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Since its first publication twenty years ago, Eurocentrism has become a classic of radical thought. Written by one of the world’s foremost political economists, this original and provocative essay takes on one of the great "ideological deformations" of our time: Eurocentrism. Rejecting the dominant Eurocentric view of world history, which narrowly and incorrectly posits a progression from the Greek and Roman classical world to Christian feudalism and the European capitalist system, Amin presents a sweeping reinterpretation that emphasizes the crucial historical role played by the Arab Islamic world. Throughout the work, Amin addressesa broad set of concerns, ranging from the ideological nature of scholastic metaphysics to the meanings and shortcomingsof contemporary Islamic fundamentalism. This second edition contains a new introduction and concluding chapter, both of which make the author’s arguments even more compelling.
family, and social life of the Jews. These laws regulate everything in the field of personal rights, matrimony, divorce, filiation, and inheritance. All of these laws are an integral part of the religion, of the sacred, and are hence difficult, if not impossible, to modify. These laws and rules com plement the no less precise criminal laws, which set brutal, if not sav age in contemporary eyes, retribution for some crimes (stoning adul terous women, for instance) and are considered sacred.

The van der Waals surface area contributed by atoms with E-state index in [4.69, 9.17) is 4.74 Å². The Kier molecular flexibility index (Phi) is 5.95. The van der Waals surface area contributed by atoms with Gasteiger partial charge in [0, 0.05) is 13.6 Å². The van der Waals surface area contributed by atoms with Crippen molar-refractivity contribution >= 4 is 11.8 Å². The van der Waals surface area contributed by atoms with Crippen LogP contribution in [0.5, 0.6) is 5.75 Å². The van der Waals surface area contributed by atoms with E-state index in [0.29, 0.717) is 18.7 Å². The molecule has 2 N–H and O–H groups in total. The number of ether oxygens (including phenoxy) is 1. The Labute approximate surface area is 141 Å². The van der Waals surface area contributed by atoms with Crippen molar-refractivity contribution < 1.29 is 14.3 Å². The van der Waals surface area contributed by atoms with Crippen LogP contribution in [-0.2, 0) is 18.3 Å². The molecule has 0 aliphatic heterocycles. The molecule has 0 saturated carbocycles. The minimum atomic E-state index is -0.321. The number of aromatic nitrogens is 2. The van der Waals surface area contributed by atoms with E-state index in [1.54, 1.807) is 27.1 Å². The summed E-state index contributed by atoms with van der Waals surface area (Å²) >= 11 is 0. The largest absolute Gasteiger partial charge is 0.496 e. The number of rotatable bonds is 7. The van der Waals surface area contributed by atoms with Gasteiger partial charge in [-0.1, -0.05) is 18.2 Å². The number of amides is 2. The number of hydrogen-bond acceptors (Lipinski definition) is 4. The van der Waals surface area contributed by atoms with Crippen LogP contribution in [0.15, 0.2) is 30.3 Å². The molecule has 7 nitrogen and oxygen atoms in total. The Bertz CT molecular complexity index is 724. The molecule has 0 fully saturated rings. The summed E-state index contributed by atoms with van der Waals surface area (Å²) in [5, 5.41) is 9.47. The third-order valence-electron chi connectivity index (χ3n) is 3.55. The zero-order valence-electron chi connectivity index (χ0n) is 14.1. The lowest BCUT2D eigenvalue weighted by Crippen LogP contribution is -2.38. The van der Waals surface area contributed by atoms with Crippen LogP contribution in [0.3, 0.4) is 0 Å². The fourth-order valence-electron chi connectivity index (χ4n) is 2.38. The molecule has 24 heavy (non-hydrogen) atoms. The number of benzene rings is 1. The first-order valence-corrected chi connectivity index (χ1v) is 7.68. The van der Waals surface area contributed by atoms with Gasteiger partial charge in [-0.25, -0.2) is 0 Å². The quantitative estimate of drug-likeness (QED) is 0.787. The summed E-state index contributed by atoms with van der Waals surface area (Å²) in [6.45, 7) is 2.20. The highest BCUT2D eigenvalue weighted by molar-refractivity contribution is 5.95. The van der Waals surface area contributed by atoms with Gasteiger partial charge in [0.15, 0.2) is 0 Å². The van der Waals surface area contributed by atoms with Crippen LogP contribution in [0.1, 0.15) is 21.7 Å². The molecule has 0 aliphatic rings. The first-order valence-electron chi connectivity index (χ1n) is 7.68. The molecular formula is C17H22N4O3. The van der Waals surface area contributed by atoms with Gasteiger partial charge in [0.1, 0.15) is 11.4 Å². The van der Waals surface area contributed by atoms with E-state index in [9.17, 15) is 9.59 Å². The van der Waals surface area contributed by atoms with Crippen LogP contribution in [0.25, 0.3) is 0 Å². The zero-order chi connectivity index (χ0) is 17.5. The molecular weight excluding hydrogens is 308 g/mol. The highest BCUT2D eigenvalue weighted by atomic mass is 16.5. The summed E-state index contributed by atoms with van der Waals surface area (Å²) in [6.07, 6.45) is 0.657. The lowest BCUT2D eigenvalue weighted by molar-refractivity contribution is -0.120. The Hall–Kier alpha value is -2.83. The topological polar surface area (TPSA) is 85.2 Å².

an example by attacking one of the harsh est and most formal criminal laws, i.e., the stoning of adulterous wives. When he says “those who have never sinned should throw the first stone,” he opens the door to debate. What if this law was not just, what if its only purpose was to hide the hypocrisy of the real sinners? In fact, Christians are going to give up Jewish laws and rituals: circumci sion disappears and the rules of personal law are diversified, insofar as the expansion of Christianity
population) are considered over the long run. This observation is the main argument against Marxism: “You see, Marx’s predictions have been contradicted by history.” However, if the world capitalist system is considered as a whole, then the polarization is more than obvious, it is unquestionable. A theoretical conclusion should be drawn from these twin obser vations: that in capitalism (as is so often the case with complex sys tems) the whole (the world) determines the parts (the nations) and
therefore, one were to write the theory of the trib utary mode of production, the title of the work would have to be Power, instead of Capital for the capitalist mode, and the title of the first chapter “The Fetishism of Power” instead of “The Fetishism of Commodities.” But such a work has not been written, nor is there anything anal ogous to the precise analysis that, like clockwork, describes the eco nomic functioning of capitalism. Marxism has not produced a theo ry of the political for
only at this price. In the vast state, social, and cultural reconstruction of the East and the Maghreb, rational Islamic Hellenistic scholasticism filled essential functions, even though it never received true support from the ruling powers. There would be no point in enumerating all of the areas in which important progress was made: practically all of the sciences, beginning with astronomy and mathematics (the zero and decimal notation, trigonometry, and algebra are all invented), and